Before I learned how to dance, I remember a particular tango song making an impression on me. The song was Por una Cabeza, although I didn’t know the title at the time. And because I also didn’t know how to make full use of this new thing called the internet, and Google was only a few months old, I went to the nearest music store and headed for the CD section. I grabbed the first tango album I saw, not that there many to choose from. It was a compilation album of tangos from different eras. And I hoped that by blind luck, the song I was looking for would be among them.
It wasn’t, which didn’t surprise me. I knew it was a longshot.
What I did find were a bunch of scratchy-sounding old tunes sung by some guy I never heard of named Carlos Gardel. The sound quality was so bad I initially thought there was something wrong with my speakers.
What was so great about this music? Did people out there really like this weird old stuff that my grandparents probably didn’t even remember? I didn’t understand it. And although I had grown up around music all my life, I never heard anything like this before.
I clearly didn’t love the CD, but for some reason decided to keep it anyway.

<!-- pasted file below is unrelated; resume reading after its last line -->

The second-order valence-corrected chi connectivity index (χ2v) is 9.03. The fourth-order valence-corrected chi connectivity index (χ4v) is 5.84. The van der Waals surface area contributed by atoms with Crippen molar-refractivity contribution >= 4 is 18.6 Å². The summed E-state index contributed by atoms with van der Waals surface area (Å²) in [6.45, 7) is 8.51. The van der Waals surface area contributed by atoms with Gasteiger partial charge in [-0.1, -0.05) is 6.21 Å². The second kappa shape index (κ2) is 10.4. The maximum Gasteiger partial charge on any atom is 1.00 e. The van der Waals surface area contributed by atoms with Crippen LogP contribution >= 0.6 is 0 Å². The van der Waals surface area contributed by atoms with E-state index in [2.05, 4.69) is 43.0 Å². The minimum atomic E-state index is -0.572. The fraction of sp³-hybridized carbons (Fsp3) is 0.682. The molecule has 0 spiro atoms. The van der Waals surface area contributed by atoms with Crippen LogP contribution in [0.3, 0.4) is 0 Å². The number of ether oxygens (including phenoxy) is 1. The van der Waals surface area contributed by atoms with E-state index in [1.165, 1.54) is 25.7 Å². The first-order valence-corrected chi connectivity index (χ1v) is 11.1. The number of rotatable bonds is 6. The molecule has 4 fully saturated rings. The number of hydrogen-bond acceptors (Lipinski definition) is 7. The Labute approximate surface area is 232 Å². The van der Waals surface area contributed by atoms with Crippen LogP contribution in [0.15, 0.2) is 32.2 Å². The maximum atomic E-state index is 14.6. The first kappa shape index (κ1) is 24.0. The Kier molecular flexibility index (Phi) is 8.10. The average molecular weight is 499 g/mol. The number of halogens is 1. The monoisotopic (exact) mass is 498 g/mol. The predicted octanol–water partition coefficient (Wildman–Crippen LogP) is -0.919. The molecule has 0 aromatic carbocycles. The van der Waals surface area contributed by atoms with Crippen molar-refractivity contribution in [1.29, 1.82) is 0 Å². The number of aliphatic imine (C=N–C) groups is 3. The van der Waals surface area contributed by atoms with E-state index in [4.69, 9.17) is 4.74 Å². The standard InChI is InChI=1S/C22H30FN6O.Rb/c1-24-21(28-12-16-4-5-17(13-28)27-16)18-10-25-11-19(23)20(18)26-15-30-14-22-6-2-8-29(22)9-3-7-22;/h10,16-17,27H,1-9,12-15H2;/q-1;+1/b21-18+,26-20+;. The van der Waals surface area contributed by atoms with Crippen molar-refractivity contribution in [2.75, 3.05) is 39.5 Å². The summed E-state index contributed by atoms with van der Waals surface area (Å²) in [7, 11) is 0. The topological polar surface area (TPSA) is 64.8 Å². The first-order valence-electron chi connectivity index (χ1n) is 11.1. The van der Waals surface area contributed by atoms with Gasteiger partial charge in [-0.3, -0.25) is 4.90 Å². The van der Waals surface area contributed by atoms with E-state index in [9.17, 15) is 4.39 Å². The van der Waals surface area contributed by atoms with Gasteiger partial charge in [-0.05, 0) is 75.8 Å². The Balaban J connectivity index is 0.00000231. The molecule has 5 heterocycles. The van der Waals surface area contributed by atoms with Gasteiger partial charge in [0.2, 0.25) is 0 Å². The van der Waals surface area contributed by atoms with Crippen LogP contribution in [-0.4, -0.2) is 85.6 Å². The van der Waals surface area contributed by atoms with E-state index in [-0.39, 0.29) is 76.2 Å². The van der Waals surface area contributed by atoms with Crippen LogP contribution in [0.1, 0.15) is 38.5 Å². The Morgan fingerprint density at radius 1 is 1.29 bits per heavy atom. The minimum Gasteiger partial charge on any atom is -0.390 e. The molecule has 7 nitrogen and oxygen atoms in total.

Many years later, I was digging through my old things and happened upon that first tango album. By then, I was a solid tango addict. As a more experienced dancer, hearing all those old scratchy-sounding songs was a completely different experience. What was once strange and seemingly outdated was now sentimental, passionate, and evocative of a million pleasant memories. I would never have guessed that one circular piece of plastic could possess the power to do such a thing. It was almost like magic – and the weird thing was I had it with me for years, just sitting in an old shoebox where I kept my other CDs.
Asking our fellow dancers about their first impressions of tango almost always leads to interesting conversations. What did we think of the music? Did we like it? Did we hate it? What were our first lessons like?
Very few of us expected tango to impact our lives the way it does. We can talk about how much more enjoyable our social lives are now that we dance regularly. And we can talk about the many positive effects tango has on our well-being.
But reflecting on our first impressions is special and unique, because it’s remembering the very moment that tango changed our lives. It’s a moment to be appreciated.
Only at the time, we just didn’t know it yet.